That’s when it hit me: nobody did. That’s why it was a research problem. And being my research problem, it was up to me to solve.

This quote is talking about academic research, but the same thing applies elsewhere. I’ve done programming, I’ve done research, and I’ve done art (in the form of PC demos). What all three have in common is that most of the people I know and respect in those disciplines spend the majority of their time feeling like idiots and talentless hacks. Impostor syndrome is the norm.

Being “smart” is not actually about knowing all the answers. One of the biggest parts is being aware of the limits of your knowledge and not running around like a headless chicken when you don’t know what to do. And it’s about being wrong a lot of the time, realizing the fact, and taking steps to be slightly less wrong next time round.

From → Thoughts

  1. Alex Kaye permalink

    Great post. I’d highly recommend giving Jeff Hawkins’ book On Intelligence a read if you haven’t already. Really interesting stuff.

  2. I remember reading this research paper that had an enormous influence on me ..
    In the research paper they investigated why some people with high-IQs would achieve so much in life while others with high-IQs would basically achieve nothing.

    It turned out to have to do with how you see intelligence.

    If you think of intelligence something that you’re born with, something that’s fixed, as in you’re either smart or not, then you tend to avoid trying new things and things that seem hard because you might not be “smart enough” and that would hurt your ego.

    If on the other hand you believe that everything you learn makes you smarter then you’re not afraid to try new things and fail, because whatever you do you will become a better person because of it. So you’re more likely to try something and not care too much if you fail at it .. maybe even try it again a couple of times … until you succeed.

    It’s not surprising that the second group is the group that achieves the most in life..

  3. One thing that helps when you see someone more knowledgeable than yourself is to just recognize that they are not special, but that they just put more hours into it than you did. If you do put in the hours you can get that understanding too. That’s the only direction that they are more special than you, they worked hard and they’ve put in more hours. Nobody is born with knowledge and understanding embedded into their brain.

    Also, people should stop being afraid of showing they don’t know something, Nobody will mark you as an impostor or fraud, but on the contrary. For example I appreciate it when someone asks for advice, or admits not knowing something. I do that all the time :).

    And remember this poem (I first saw it mentioned by Knuth):


    The road to wisdom?
    —Well, it’s plain and simple to express:
    and err
    and err again,
    but less
    and less
    and less.
    — Piet Hein

    • That’s the only direction that they are more special than you, they worked hard and they’ve put in more hours. Nobody is born with knowledge and understanding embedded into their brain.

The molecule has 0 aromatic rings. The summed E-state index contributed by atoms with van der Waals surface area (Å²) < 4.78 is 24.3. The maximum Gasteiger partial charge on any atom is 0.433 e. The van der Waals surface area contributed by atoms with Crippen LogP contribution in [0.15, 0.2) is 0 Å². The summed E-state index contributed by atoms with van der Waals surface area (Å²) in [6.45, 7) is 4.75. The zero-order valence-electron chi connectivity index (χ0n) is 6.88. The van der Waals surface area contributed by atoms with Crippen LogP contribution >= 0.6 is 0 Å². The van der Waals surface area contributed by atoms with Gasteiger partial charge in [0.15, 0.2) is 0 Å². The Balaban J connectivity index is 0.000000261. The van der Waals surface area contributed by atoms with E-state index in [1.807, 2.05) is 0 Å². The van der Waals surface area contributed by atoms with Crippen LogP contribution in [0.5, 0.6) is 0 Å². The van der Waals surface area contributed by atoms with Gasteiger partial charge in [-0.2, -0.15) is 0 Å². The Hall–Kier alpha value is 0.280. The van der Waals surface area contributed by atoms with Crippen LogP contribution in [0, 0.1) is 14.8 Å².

I have to disagree with that. This sort of depends on exactly where you stand regarding nature-vs-nurture etc., which is a different discussion (and way out of scope here), but this way lies “you can do anything you want if you just put your mind to it!”, and that’s not fact, it’s ideology, and a harmful and reductive one at that.

      For example, approximately 3-7% of the population suffer from dyslexia (currently believed to be due to a combination of genetic and environmental factors), and about 3-6% from dyscalculia. If you have either of the two, you will hit problems in school, and you will need to invest massively more effort to achieve the same level of proficiency in reading/writing (or arithmetic) as your peers. Neither of these mean you’re “stupid” by any common definition; they do mean you struggle with certain tasks (or at least have problems with the way they are usually taught in school).

      Mind, there’s no determinism here; if you’re dyslexic and really want to be a writer, that’s fine, but it absolutely is going to be (objectively) harder for you than for most of your peers. I have poor eyesight, so I’m never gonna be a commercial airline pilot, no matter how many hours I pour into it. And so forth. Humans come in all shapes and sizes, and not everyone is suited to everything.

      My point is emphatically not that you can do everything if you just try. That’s just not true. Rather, my point is that some level of effort is a necessary (though not sufficient!) condition for proficiency in most things, and that many skills often believed to be innate are in fact eminently learnable (and teachable). Just because you put 1000 hours into practicing the violin does not necessarily make you any good; there may be other violinists that already eclipse your skill after 300 hours of practice. But nobody can play the violin without any practice; you’re never gonna find out if it might be your thing if you don’t try in the first place.